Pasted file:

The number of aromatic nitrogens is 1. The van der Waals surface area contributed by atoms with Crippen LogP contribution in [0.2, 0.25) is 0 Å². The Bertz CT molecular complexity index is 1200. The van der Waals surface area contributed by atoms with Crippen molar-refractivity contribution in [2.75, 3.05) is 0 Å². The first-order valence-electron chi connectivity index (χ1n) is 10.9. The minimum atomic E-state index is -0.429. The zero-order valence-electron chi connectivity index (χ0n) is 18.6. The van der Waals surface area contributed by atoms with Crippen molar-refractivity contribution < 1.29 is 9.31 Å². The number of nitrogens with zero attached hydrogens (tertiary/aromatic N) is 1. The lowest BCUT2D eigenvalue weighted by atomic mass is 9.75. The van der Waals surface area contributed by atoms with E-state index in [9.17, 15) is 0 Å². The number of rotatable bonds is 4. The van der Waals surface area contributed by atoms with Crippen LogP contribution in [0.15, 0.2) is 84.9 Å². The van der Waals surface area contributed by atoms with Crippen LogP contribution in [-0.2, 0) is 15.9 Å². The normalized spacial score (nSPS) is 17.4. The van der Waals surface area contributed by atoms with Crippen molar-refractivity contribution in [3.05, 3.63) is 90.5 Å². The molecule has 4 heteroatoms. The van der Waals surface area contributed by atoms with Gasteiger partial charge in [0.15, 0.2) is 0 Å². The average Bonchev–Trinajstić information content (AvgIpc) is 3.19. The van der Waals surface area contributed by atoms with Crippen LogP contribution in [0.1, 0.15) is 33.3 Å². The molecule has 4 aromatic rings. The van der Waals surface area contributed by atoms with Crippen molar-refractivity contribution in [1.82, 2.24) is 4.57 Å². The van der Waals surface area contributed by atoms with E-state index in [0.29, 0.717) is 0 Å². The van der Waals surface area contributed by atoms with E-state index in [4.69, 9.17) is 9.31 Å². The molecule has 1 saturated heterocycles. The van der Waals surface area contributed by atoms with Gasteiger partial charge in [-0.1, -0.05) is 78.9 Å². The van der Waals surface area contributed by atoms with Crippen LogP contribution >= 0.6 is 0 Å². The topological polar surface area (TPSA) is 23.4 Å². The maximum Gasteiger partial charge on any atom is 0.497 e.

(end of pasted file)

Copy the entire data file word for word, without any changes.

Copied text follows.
The number of aromatic nitrogens is 1. The van der Waals surface area contributed by atoms with Crippen LogP contribution in [0.2, 0.25) is 0 Å². The Bertz CT molecular complexity index is 1200. The van der Waals surface area contributed by atoms with Crippen molar-refractivity contribution in [2.75, 3.05) is 0 Å². The first-order valence-electron chi connectivity index (χ1n) is 10.9. The minimum atomic E-state index is -0.429. The zero-order valence-electron chi connectivity index (χ0n) is 18.6. The van der Waals surface area contributed by atoms with Crippen molar-refractivity contribution < 1.29 is 9.31 Å². The number of nitrogens with zero attached hydrogens (tertiary/aromatic N) is 1. The lowest BCUT2D eigenvalue weighted by atomic mass is 9.75. The van der Waals surface area contributed by atoms with E-state index in [9.17, 15) is 0 Å². The number of rotatable bonds is 4. The van der Waals surface area contributed by atoms with Crippen LogP contribution in [0.15, 0.2) is 84.9 Å². The van der Waals surface area contributed by atoms with Crippen LogP contribution in [-0.2, 0) is 15.9 Å². The normalized spacial score (nSPS) is 17.4. The van der Waals surface area contributed by atoms with Crippen molar-refractivity contribution in [3.05, 3.63) is 90.5 Å². The molecule has 4 heteroatoms. The van der Waals surface area contributed by atoms with Gasteiger partial charge in [0.15, 0.2) is 0 Å². The average Bonchev–Trinajstić information content (AvgIpc) is 3.19. The van der Waals surface area contributed by atoms with Crippen LogP contribution in [0.1, 0.15) is 33.3 Å². The molecule has 4 aromatic rings. The van der Waals surface area contributed by atoms with Crippen molar-refractivity contribution in [1.82, 2.24) is 4.57 Å². The van der Waals surface area contributed by atoms with E-state index in [0.29, 0.717) is 0 Å². The van der Waals surface area contributed by atoms with E-state index in [4.69, 9.17) is 9.31 Å². The molecule has 1 saturated heterocycles. The van der Waals surface area contributed by atoms with Gasteiger partial charge in [-0.1, -0.05) is 78.9 Å². The van der Waals surface area contributed by atoms with Crippen LogP contribution >= 0.6 is 0 Å². The topological polar surface area (TPSA) is 23.4 Å². The maximum Gasteiger partial charge on any atom is 0.497 e.